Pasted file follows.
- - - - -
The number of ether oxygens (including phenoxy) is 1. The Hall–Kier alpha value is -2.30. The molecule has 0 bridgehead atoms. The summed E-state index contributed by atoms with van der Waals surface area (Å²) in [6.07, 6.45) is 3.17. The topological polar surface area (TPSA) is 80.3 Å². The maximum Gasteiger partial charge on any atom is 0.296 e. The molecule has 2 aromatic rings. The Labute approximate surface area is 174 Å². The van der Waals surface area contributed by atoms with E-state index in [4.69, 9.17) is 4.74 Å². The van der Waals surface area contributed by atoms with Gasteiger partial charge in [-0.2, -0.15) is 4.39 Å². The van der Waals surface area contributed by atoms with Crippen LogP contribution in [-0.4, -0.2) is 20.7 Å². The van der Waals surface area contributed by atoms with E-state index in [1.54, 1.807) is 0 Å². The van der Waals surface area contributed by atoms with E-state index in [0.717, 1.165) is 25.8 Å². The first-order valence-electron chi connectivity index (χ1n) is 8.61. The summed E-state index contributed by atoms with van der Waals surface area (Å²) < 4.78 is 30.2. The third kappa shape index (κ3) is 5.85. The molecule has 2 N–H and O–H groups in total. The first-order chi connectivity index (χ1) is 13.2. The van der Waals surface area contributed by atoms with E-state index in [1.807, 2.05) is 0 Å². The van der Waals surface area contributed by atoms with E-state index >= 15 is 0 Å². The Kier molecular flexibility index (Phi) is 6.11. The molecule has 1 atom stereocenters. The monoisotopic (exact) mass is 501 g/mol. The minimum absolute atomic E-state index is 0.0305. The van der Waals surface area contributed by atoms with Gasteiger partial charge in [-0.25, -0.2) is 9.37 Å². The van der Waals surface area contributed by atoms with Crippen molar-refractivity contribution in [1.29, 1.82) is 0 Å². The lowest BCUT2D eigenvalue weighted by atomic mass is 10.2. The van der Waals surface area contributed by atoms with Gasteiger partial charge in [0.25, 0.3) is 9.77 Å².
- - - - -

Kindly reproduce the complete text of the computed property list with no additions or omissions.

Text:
The number of ether oxygens (including phenoxy) is 1. The Hall–Kier alpha value is -2.30. The molecule has 0 bridgehead atoms. The summed E-state index contributed by atoms with van der Waals surface area (Å²) in [6.07, 6.45) is 3.17. The topological polar surface area (TPSA) is 80.3 Å². The maximum Gasteiger partial charge on any atom is 0.296 e. The molecule has 2 aromatic rings. The Labute approximate surface area is 174 Å². The van der Waals surface area contributed by atoms with E-state index in [4.69, 9.17) is 4.74 Å². The van der Waals surface area contributed by atoms with Gasteiger partial charge in [-0.2, -0.15) is 4.39 Å². The van der Waals surface area contributed by atoms with Crippen LogP contribution in [-0.4, -0.2) is 20.7 Å². The van der Waals surface area contributed by atoms with E-state index in [1.54, 1.807) is 0 Å². The van der Waals surface area contributed by atoms with E-state index in [0.717, 1.165) is 25.8 Å². The first-order valence-electron chi connectivity index (χ1n) is 8.61. The summed E-state index contributed by atoms with van der Waals surface area (Å²) < 4.78 is 30.2. The third kappa shape index (κ3) is 5.85. The molecule has 2 N–H and O–H groups in total. The first-order chi connectivity index (χ1) is 13.2. The van der Waals surface area contributed by atoms with E-state index in [1.807, 2.05) is 0 Å². The van der Waals surface area contributed by atoms with E-state index >= 15 is 0 Å². The Kier molecular flexibility index (Phi) is 6.11. The molecule has 1 atom stereocenters. The monoisotopic (exact) mass is 501 g/mol. The minimum absolute atomic E-state index is 0.0305. The van der Waals surface area contributed by atoms with Gasteiger partial charge in [-0.25, -0.2) is 9.37 Å². The van der Waals surface area contributed by atoms with Crippen molar-refractivity contribution in [1.29, 1.82) is 0 Å². The lowest BCUT2D eigenvalue weighted by atomic mass is 10.2. The van der Waals surface area contributed by atoms with Gasteiger partial charge in [0.25, 0.3) is 9.77 Å².